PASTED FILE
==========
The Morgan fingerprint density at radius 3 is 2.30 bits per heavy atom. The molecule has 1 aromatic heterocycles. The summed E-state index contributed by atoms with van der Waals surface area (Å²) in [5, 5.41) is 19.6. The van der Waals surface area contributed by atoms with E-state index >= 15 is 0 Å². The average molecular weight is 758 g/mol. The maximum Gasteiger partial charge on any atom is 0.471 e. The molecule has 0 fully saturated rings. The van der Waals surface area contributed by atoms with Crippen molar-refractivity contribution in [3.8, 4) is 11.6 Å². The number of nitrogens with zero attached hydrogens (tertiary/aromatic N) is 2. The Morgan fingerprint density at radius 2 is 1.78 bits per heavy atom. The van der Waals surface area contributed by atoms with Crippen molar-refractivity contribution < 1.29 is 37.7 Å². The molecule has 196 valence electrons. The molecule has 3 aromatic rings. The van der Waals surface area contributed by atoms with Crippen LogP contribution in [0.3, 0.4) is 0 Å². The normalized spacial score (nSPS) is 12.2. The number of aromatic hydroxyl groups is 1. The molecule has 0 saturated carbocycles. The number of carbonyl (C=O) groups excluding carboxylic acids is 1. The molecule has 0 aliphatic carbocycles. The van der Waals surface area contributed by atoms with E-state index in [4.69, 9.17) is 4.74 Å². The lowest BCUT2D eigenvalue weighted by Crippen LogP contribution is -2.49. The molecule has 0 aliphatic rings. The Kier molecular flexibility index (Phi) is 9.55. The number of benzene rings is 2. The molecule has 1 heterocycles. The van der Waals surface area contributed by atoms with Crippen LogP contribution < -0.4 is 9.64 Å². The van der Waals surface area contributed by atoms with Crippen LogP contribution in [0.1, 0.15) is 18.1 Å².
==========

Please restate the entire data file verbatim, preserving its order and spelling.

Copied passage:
The Morgan fingerprint density at radius 3 is 2.30 bits per heavy atom. The molecule has 1 aromatic heterocycles. The summed E-state index contributed by atoms with van der Waals surface area (Å²) in [5, 5.41) is 19.6. The van der Waals surface area contributed by atoms with E-state index >= 15 is 0 Å². The average molecular weight is 758 g/mol. The maximum Gasteiger partial charge on any atom is 0.471 e. The molecule has 0 fully saturated rings. The van der Waals surface area contributed by atoms with Crippen molar-refractivity contribution in [3.8, 4) is 11.6 Å². The number of nitrogens with zero attached hydrogens (tertiary/aromatic N) is 2. The Morgan fingerprint density at radius 2 is 1.78 bits per heavy atom. The van der Waals surface area contributed by atoms with Crippen molar-refractivity contribution < 1.29 is 37.7 Å². The molecule has 196 valence electrons. The molecule has 3 aromatic rings. The van der Waals surface area contributed by atoms with Crippen LogP contribution in [0.3, 0.4) is 0 Å². The normalized spacial score (nSPS) is 12.2. The number of aromatic hydroxyl groups is 1. The molecule has 0 saturated carbocycles. The number of carbonyl (C=O) groups excluding carboxylic acids is 1. The molecule has 0 aliphatic carbocycles. The van der Waals surface area contributed by atoms with E-state index in [4.69, 9.17) is 4.74 Å². The lowest BCUT2D eigenvalue weighted by Crippen LogP contribution is -2.49. The molecule has 0 aliphatic rings. The Kier molecular flexibility index (Phi) is 9.55. The number of benzene rings is 2. The molecule has 1 heterocycles. The van der Waals surface area contributed by atoms with Crippen LogP contribution < -0.4 is 9.64 Å². The van der Waals surface area contributed by atoms with Crippen LogP contribution in [0.1, 0.15) is 18.1 Å².